Twenty-odd years ago, when he was in my town for a reading, I asked Allen Ginsberg that most unbearable of questions for a working writer: “What are you working on?” His answer? “Deathwork.”

He meant by that, I think, the Buddhist practice of paving the way for one’s own passing by getting soul and karma in shape for it. By way of Western practicality, too, he meant disposing of papers—he would soon sell his 300,000-object archives to Stanford University, igniting a minor controversy by doing so—and otherwise scheduling in what some wise soul once summed up as “lawyers in the morning, priests in the afternoon.”

Read more books by Christopher Hitchens.

There would be no priests in the afternoon for Christopher Hitchens, that famously militant atheist. And just where his own archive, which must be plentiful, is bound for has yet to be determined, so far as I know.

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But Hitchens did his own deathwork, at least of a sort, by charting the progress of his illness to very nearly the moment of his death last December. That trajectory now finds its way into the pages of Mortality, chronicling Hitchens’ passage into the country of the ill and dying, a place without rancor, racism and certainly sex: “A generally egalitarian spirit prevails,” he writes of it, “and those who run the place have obviously got where they are on merit and hard work.” In this new country, whose capital is an unhappy but very clean place called Tumortown, the newcomer learns to speak the foreign language of medical and pharmaceutical terminology, as well as to accept and anticipate some strange gestures on the part of the inhabitants—as when a doctor sank his fingers deep into Hitchens’s neck to feel about to see whether the cancer had spread into his lymph nodes, as in fact it had.

Confronted with death, many an atheist has had second thoughts about his or her position with respect to the whole God thing. Thomas Browne wrote in his Urn Burial of 1658 (helpfully, given all the death around us these days, New Directions reprinted it last year), getting that bad news forces at least some reconsideration: “It is the heaviest stone that melancholy can throw at a man, to tell him he is at the end of his nature; or that there is no further state to come, unto which this seems progressional, and otherwise made in vain.”

But not so with Hitchens, who had surely imbibed of Browne, just as he had read nearly every author worth reading and could summon up whole paragraphs of quotation without pause. He didn’t seem to mind the lights-out-forever part of the equation, the prospect of which troubled Browne greatly, so much as regret the fact that he wouldn’t be around to read his own obituaries, and, for that matter, the obituaries of “elderly villains like Henry Kissinger and Joseph Ratzinger.”

Neither—emphatically—did he want anyone praying for his soul, though it would seem from his narrative that more good Christians wrote to him in his illness to revel in his impending demise than to offer their sympathies, hypocrisy being one of the few growth industries this country has to offer. Not that he forbade raising prayers entirely: “Please do not trouble heaven with your bootless cries,” he quietly urged. “Unless, of course, it makes you feel better.”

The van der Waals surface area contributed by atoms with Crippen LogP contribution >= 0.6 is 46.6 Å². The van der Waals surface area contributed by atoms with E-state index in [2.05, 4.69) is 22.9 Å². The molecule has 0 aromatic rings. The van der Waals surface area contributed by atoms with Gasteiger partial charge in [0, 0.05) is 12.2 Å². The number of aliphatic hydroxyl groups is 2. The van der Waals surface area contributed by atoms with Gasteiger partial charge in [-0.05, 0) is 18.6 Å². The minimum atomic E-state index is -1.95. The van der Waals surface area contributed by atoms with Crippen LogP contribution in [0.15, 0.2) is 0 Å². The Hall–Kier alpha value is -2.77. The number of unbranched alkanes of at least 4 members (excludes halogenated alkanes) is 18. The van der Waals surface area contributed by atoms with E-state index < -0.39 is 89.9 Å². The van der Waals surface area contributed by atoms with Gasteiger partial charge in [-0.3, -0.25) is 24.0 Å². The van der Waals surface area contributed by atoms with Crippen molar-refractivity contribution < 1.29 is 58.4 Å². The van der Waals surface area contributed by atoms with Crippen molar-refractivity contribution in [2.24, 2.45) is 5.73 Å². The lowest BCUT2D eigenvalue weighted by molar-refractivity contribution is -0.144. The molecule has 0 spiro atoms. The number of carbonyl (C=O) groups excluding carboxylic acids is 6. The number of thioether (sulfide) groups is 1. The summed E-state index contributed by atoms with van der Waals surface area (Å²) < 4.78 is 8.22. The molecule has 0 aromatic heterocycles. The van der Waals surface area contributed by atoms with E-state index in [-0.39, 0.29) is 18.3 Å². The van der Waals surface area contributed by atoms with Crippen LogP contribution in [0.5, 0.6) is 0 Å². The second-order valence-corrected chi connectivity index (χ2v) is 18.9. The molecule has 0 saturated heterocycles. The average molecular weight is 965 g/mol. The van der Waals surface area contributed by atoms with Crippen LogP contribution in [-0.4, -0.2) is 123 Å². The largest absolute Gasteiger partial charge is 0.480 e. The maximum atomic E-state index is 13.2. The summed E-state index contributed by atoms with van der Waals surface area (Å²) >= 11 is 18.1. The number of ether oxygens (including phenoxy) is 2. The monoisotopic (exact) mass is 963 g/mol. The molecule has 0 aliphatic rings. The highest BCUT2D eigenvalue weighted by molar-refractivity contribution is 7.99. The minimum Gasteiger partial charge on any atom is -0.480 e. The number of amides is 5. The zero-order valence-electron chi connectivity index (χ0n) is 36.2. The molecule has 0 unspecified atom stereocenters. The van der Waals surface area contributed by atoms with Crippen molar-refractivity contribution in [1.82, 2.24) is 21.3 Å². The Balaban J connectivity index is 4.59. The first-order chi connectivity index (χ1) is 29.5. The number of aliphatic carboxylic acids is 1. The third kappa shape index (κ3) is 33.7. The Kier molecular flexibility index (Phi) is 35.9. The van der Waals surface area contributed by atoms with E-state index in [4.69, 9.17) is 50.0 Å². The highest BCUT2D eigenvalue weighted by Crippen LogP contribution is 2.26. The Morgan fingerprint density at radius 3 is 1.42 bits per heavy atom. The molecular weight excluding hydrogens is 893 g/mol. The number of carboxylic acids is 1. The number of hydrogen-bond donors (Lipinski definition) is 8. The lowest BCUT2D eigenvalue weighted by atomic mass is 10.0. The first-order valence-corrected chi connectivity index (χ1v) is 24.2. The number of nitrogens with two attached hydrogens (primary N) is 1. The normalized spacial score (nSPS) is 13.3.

Mortality quickly moves from those hesitant, tentative explorations of the fringes of Tumortown into full citizenship in that new land. Hitchens is regretful, but not petulant, about the transition: Sure, he who had already read everything, was peeved that there were yet books left to read and, more important, books left to write, but he seems to have taken at least some small comfort in knowing that the cancer that was within him, unlike his reputation and fame, was not a thing that could outlast his last breath.

Hitchens gets in some nice last digs at the likes of the pope and Kissinger and Mother Teresa, among others whom he made a career of savaging. Along the way, he even takes down Randy Pausch, the viral-video-generating cheerleader for a shiny, happy Tumortown, whose famed farewell lecture, he growled, “should bear its own health warning: so sugary that you may need an insulin shot to withstand it.”

But Hitchens’s fierceness quiets as he moves deeper into the territory, his narrative finally yielding its Nietzschean scourges to become reflective, at times melancholic, at times even a touch puzzled. But never safe as milk and never without humor. In his closing pages, which have devolved from essays into brief notes as his energy fades, he declares, that crooked half-smile of his no doubt fully engaged, “I’m glad nobody wants to slaughter any endangered species on my behalf.”

“Life is a pure flame, and we live by an invisible sun within us.” So Browne also wrote. Christopher Hitchens’ sun burned more visibly than most, illuminating any number of dark paths—for truth-telling is an endangered species, much as it pains me to say so. Given that Hitchens was the bravest and best of its champions, we can hope that Mortality will not be the last of his books. Honoring his passing, whose first anniversary will be upon us before we know it, we cannot use that hopeful Catholic phrase “rest in peace.” Instead, the religiously neutral “He will be missed” will have to do—and, as Mortality affirms, he will be missed indeed.

Gregory McNamee is a contributing editor to and longtime reviewer for Kirkus.